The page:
This is a post that is a repurposing of an old-school Mini-Review Round-Up post. As stated here I am essentially done with running multi-film review posts. Each film deserves its own review. Therefore I will repost, and at times add to, old reviews periodically. Enjoy!
Dracula 3D (2012)
This particular selection from Dario Argento was an official selection of last year’s Cannes Film Festival and was recently picked up by IFC Midnight here in the US. However, if you are a fan of his I would not recommend you go out of your way to acquire the film, as I did, and simply wait for it to roll around as a rental [It has rolled around on DVD and Blu for purchase and rental. Rather cheap even for a 3D version]. If you are not familiar with Argento do not start here. I’d recommend Suspiria as a jumping off point.
Much of what’s unfortunate about this film is the disconnect between certain elements: there is throughout a very uneasy relationship between the well-photographed, geometrically intricate, well-lit shots; gorgeous production design and a tendency to go for really unconvincing and unfortunate CG. This is not just a complaint about CG blood, but larger elements. Much of the CG blood usually upon opening wounds and then the close-ups use practical effects well.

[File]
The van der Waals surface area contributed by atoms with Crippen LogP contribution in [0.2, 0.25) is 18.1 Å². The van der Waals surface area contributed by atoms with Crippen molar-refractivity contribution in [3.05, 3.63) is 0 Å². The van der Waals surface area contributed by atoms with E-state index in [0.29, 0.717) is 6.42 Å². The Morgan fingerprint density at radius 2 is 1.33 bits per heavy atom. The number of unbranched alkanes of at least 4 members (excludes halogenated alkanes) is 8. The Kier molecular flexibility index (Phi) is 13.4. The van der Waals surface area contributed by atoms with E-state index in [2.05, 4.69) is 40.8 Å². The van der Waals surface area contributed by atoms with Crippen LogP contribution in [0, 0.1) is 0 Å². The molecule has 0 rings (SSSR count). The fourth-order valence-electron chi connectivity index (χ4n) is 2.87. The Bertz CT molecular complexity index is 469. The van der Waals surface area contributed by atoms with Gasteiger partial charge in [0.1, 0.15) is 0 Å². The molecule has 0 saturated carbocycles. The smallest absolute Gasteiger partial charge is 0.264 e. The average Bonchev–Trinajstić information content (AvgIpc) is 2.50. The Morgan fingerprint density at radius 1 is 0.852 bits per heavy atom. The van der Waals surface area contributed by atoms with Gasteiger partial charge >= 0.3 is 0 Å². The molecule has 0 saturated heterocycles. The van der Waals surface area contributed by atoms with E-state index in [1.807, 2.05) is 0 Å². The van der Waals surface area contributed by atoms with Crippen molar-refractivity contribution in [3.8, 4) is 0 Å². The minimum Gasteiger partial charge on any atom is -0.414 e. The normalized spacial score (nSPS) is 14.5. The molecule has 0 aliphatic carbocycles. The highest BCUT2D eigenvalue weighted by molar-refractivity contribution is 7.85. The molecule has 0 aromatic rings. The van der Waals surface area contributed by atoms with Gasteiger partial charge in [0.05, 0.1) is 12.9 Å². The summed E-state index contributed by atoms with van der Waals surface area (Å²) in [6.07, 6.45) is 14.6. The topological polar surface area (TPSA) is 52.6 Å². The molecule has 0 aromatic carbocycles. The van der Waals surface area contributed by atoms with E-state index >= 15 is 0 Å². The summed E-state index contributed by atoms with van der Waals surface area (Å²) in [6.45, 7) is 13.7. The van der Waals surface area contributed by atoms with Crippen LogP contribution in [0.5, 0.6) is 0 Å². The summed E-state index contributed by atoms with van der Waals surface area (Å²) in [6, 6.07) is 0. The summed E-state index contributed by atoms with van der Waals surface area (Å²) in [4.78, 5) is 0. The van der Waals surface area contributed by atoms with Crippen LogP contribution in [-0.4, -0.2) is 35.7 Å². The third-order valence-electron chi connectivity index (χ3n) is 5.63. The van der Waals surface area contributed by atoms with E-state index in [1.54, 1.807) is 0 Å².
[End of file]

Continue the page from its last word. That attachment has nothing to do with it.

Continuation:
An issue of a less nitpicky nature is the that there isn’t a consistent enough progression and amplification of stakes and incidents. Argento has always had a leaning to a slow-burning style but there there’s not a lot of intrigue to buffer that slight build here. Those peaks where there are spikes in the action, where we need to feel the oomph, are usually undercut by the CG work.
The scoring is great, and minus some seriously off moments by some lesser players the acting is good to passable. One thing that had me searching online after it was over was that there is a veritable bestiary of creatures that this Dracula can become. This is not inaccurate, but with the redefinition that cinema has had in various versions over the years it rather took me aback without a more overt introduction in this tale. However, it really is the stuttering pace, the disjointed nature of certain elements and fairly lifeless final third that keep this version from staying afloat.